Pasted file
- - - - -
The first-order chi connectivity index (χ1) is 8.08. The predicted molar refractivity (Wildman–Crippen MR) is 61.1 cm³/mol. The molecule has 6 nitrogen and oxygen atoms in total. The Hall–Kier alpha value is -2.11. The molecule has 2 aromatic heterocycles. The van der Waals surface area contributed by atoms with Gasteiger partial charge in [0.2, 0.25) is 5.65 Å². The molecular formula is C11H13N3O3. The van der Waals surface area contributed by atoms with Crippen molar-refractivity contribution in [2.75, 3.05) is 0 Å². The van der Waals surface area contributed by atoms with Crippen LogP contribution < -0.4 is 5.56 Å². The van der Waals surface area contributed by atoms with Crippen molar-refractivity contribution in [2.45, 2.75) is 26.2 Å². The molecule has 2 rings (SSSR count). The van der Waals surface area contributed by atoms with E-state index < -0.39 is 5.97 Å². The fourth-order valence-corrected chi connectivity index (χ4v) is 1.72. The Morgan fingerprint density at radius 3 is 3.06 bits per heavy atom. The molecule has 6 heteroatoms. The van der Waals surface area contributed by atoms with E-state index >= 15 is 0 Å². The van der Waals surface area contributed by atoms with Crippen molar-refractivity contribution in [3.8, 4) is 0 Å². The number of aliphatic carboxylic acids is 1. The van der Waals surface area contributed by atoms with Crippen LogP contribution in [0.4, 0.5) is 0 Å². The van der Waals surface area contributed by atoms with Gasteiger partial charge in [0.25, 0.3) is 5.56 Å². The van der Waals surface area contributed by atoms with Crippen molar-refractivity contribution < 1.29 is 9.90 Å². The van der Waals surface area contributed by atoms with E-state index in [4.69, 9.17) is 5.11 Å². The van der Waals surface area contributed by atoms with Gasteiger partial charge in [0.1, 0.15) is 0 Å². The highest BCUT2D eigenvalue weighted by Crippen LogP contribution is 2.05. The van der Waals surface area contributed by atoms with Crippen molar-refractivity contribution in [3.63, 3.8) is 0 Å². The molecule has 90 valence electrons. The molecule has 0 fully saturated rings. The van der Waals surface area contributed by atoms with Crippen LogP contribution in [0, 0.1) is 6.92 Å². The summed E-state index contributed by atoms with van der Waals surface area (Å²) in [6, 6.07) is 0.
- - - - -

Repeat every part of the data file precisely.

The first-order chi connectivity index (χ1) is 8.08. The predicted molar refractivity (Wildman–Crippen MR) is 61.1 cm³/mol. The molecule has 6 nitrogen and oxygen atoms in total. The Hall–Kier alpha value is -2.11. The molecule has 2 aromatic heterocycles. The van der Waals surface area contributed by atoms with Gasteiger partial charge in [0.2, 0.25) is 5.65 Å². The molecular formula is C11H13N3O3. The van der Waals surface area contributed by atoms with Crippen molar-refractivity contribution in [2.75, 3.05) is 0 Å². The van der Waals surface area contributed by atoms with Crippen LogP contribution < -0.4 is 5.56 Å². The van der Waals surface area contributed by atoms with Crippen molar-refractivity contribution in [2.45, 2.75) is 26.2 Å². The molecule has 2 rings (SSSR count). The van der Waals surface area contributed by atoms with E-state index < -0.39 is 5.97 Å². The fourth-order valence-corrected chi connectivity index (χ4v) is 1.72. The Morgan fingerprint density at radius 3 is 3.06 bits per heavy atom. The molecule has 6 heteroatoms. The van der Waals surface area contributed by atoms with E-state index >= 15 is 0 Å². The van der Waals surface area contributed by atoms with Crippen molar-refractivity contribution in [3.8, 4) is 0 Å². The number of aliphatic carboxylic acids is 1. The van der Waals surface area contributed by atoms with Crippen LogP contribution in [0.4, 0.5) is 0 Å². The van der Waals surface area contributed by atoms with Gasteiger partial charge in [0.25, 0.3) is 5.56 Å². The van der Waals surface area contributed by atoms with Crippen molar-refractivity contribution < 1.29 is 9.90 Å². The van der Waals surface area contributed by atoms with E-state index in [4.69, 9.17) is 5.11 Å². The van der Waals surface area contributed by atoms with Gasteiger partial charge in [0.1, 0.15) is 0 Å². The highest BCUT2D eigenvalue weighted by Crippen LogP contribution is 2.05. The van der Waals surface area contributed by atoms with Crippen molar-refractivity contribution in [3.63, 3.8) is 0 Å². The molecule has 90 valence electrons. The molecule has 0 fully saturated rings. The van der Waals surface area contributed by atoms with Crippen LogP contribution in [0, 0.1) is 6.92 Å². The summed E-state index contributed by atoms with van der Waals surface area (Å²) in [6, 6.07) is 0.